Katie McIntyre with Jamie Honeyman, head groundsman, Dagenham & Redbridge FC
In this latest industry interview, conducted back in late December, Sports Venue Busniess’ Katie McIntyre caught up with Jamie Honeyman, Head Groundsman at Vanarama National League side, Dagenham & Redbridge FC, and heard about the specific challenges when it comes to pitch management and maintenance at lower league clubs.
Jamie, you became Head Groundsman at EFL side Dagenham & Redbridge FC – your first HGM position – back in January 2017. With more than 12 months experience now under your belt, what would you say have been the main challenges you’ve faced?
The main challenge I face here at the Chigwell Construction Stadium, especially at this time of the year, is losing ground temperature. This is compounded as we also suffer from a lack of modern equipment. We don’t have the budgets like the big clubs, so we have to make do with what we have, and, if I’m totally honest, most of it has seen better days.
Another major challenge would come in terms of usage, as the stadium pitch is not only used by Dagenham & Redbridge’s players but also by West Ham’s U-23’s, who use it for their Premier League 2 fixtures, and obviously they, like our board, expect a good quality pitch, year-round, no matter the weather.
West Ham’s Head Groundsman, Dougie Robertson, makes regular site visits to the ground and advises if there are any issues, but the maintenance and upkeep is left to us.
This really is a vocation, not a job, you have to love what you do, not least when you’re struggling with little or no budgets, but are still expected to deliver a top quality pitch.
Having started off at Hadlow College doing an NVQ Level 2 in Sports Turf, following my previous roles in greenkeeping, there have been some significant changes for me over the last 4-5 years.
Despite it being your first year with the club, you were a finalist for the 2017 Institute of Groundsmanship (IOG) industry awards. How important is it to be recognised by both your peers and such awards?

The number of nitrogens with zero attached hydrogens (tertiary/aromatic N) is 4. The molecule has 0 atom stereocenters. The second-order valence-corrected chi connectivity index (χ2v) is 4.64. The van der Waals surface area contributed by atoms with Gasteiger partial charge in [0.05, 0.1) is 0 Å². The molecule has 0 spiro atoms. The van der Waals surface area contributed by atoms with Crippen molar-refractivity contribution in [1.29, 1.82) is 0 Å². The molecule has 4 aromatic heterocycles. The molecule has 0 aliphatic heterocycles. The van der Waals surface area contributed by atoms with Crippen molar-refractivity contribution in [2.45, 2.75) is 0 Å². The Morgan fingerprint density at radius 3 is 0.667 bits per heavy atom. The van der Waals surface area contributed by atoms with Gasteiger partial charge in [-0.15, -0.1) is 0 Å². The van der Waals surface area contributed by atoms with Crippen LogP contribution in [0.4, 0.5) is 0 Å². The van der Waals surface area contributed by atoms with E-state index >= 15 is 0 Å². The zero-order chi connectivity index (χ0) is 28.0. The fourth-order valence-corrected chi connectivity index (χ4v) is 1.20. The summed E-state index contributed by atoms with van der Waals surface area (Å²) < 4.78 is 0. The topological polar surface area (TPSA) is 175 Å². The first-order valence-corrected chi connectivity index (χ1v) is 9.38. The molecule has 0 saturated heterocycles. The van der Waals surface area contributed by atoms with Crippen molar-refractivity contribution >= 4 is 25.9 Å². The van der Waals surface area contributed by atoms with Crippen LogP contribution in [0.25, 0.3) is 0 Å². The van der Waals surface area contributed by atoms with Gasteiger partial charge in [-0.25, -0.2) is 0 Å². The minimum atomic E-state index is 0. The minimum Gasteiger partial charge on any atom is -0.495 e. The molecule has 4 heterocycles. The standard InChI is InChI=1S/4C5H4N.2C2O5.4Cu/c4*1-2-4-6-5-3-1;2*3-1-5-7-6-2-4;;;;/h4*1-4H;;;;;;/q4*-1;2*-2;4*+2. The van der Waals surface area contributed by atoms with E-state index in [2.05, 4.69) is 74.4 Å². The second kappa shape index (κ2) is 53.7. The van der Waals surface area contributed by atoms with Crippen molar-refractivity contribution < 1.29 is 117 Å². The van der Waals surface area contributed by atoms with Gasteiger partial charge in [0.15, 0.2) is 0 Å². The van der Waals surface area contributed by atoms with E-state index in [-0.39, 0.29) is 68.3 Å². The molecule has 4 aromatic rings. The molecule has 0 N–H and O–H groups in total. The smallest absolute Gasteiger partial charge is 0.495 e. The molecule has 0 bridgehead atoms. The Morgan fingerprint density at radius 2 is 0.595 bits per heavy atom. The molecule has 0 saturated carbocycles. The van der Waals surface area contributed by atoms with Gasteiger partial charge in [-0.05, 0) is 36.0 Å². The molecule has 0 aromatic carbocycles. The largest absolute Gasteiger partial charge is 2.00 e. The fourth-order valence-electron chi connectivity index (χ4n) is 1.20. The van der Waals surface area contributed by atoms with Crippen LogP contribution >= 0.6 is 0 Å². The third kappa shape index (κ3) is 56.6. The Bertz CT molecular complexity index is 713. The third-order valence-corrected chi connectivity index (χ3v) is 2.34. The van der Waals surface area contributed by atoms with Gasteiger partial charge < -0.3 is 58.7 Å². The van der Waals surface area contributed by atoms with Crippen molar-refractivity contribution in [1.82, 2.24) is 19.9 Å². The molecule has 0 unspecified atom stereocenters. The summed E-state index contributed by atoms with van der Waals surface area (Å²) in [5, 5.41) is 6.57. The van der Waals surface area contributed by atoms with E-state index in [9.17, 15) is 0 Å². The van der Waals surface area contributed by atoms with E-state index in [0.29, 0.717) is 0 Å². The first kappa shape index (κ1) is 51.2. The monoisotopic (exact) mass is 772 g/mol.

It was great for the Club and our board, and obviously myself, to get this kind of industry recognition. The IOG congratulated me on being a finalist and said I was a credit to the industry, which was a terrific achievement.
I learnt a lot as a trainee at Fulham FC, under Greg Bolton, Richard Haines and Rory Ferguson, as well as from Gary Williams at Bearsted Gold Club and Lee Sayers at Mid Kent Golf Course, who showed me how to cut straights lines when I was in greenkeeping there, all of which I’ve been able to bring to my role here at Dagenham & Redbridge, so I should also be thanking them for helping me to become a finalist for this award.
When it comes to Pitch Management and Maintenance, what are the key factors?
You need a flexible plan, first and foremost. And, you need to keep a close eye on the weather at all times, but especially if there’s a frost expected and you have a big game coming up.
We had a friendly just before Christmas, and we knew the temperature was going to drop, so we had the frost sheets ready and waiting to be deployed. Obviously, putting frost sheets down takes manpower – i.e. it takes a minimum of 3 men to put them down, 7-8 if it’s wet – which is something else you have to plan and budget for.
As a lower league club, we don’t have the benefit of stadium grow lights or undersoil heating, so a lot more planning and preparation is required.
How important is knowledge-sharing between industry peers?
I’ve definitely learnt a lot in my past roles, which have been both in football (soccer) and golf, as well as from my peers, especially while at Fulham’s Craven Cottage, where we had stadium grow lights and undersoil heating to keep the grass in perfect condition.
I’ve even taken nuggets of wisdom from fertilizer representatives. It’s all about knowledge-sharing and listening to what’s worked, and what hasn’t, for other Head Groundsmen.
What kinds of developments would you ideally like to see over the next 3-5 years?
Obviously, if the club were to go up a league, then we’d have bigger budgets, so that would be a huge benefit. With an increased budget, I would look to get a proper fertilizer programme in place, I’d also invest in stadium grow lights and definitely irrigation – maybe a Verti Drain or a new sprinkler system – as well as new frost sheets; ours have definitely seen better days!
A new tractor would be on my wish list too.
On a personal level, I would make sure to get an NVQ Level 3 and spray license, so we wouldn’t need to use contractors, I could do it all myself.